Final Chapter 4 - In the previous chapter we noted that the...

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Gender, Religion and Caste 39 Chapter 4 Gender, Religion and Caste Overview In the previous chapter we noted that the existence of social diversity does not threaten democracy. Political expression of social differences is possible and sometimes quite desirable in a democratic system. In this chapter we apply these ideas to the practice of democracy in India. We look at three kinds of social differences that can take the form of social divisions and inequalities. These are social differences based on gender, religion and caste. In each case we look at the nature of this division in India and how it gets expressed in politics. We also ask whether different expressions based on these differences are healthy or otherwise in a democracy.
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40 Democratic Politics Gender and politics Let us begin with gender division. This is a form of hierarchical social division seen everywhere, but is rarely recognised in the study of politics. The gender division tends to be understood as natural and unchangeable. However, it is not based on biology but on social expectations and stereotypes. Public/private division Boys and girls are brought up to believe that the main responsibility of women is housework and bringing up children. This is reflected in a SEXUAL DIVISION OF LABOUR in most families: women do all work inside the home such as cooking, cleaning, washing clothes, tailoring, looking after children, etc., and men do all the work outside the home. It is not that men cannot do housework; they simply think that it is for women to attend to these things. When these jobs are paid for, men are ready to take up these works. Most tailors or cooks in hotels are men. Similarly, it is not that women do not work outside their home. In villages, women fetch water, collect fuel and work in the fields. In urban areas, poor women work as domestic helper in middle class homes, while middle class women work in offices. In fact the majority of women do some sort of paid work in addition to domestic labour. But their work is not valued and does not get recognition. The result of this division of labour is that although women constitute half of the humanity, their role in public life, especially politics, is minimal in most societies. Earlier, only men were allowed to participate in public affairs, vote and contest for public offices. Gradually the gender issue was raised in politics. Women in different parts of the world organised and agitated for equal rights. There were agitations in different countries for the extension of voting rights to women. These agitations demanded enhancing the political and legal status of women and improving A poster from Bengal affirming women’s strength. Sexual division of labour: A system in which all work inside the home is either done by the women of the family, or organised by them through the domestic helpers.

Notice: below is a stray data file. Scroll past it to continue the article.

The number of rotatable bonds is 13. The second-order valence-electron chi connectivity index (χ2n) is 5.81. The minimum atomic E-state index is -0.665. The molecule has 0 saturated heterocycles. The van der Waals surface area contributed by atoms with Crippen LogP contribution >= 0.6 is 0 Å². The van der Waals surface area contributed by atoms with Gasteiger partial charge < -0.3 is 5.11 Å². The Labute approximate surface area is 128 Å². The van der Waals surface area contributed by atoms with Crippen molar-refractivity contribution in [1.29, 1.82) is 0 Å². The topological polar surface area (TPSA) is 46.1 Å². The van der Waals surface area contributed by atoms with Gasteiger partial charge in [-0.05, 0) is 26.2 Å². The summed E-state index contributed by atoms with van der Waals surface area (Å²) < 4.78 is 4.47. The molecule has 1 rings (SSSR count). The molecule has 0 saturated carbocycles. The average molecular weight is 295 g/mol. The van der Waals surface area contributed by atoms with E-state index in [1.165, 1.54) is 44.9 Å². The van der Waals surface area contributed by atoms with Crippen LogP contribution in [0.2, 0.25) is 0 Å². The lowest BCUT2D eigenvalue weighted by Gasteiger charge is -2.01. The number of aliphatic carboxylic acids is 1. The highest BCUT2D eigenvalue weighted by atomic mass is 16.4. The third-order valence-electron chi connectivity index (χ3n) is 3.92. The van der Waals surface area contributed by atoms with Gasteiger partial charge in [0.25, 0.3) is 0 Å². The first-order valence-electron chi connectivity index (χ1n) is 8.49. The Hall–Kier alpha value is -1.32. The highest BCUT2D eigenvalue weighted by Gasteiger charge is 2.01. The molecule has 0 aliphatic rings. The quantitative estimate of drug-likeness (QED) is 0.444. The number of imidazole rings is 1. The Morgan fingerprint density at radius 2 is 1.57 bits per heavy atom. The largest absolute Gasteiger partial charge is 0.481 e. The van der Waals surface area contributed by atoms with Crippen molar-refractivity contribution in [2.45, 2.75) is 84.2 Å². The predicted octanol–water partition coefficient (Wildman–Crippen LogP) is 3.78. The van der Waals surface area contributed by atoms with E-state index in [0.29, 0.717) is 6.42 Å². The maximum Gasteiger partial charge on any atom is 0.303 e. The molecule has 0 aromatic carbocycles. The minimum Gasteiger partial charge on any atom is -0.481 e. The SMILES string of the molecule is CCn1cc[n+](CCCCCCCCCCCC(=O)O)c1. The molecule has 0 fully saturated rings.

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Final Chapter 4 - In the previous chapter we noted that the...

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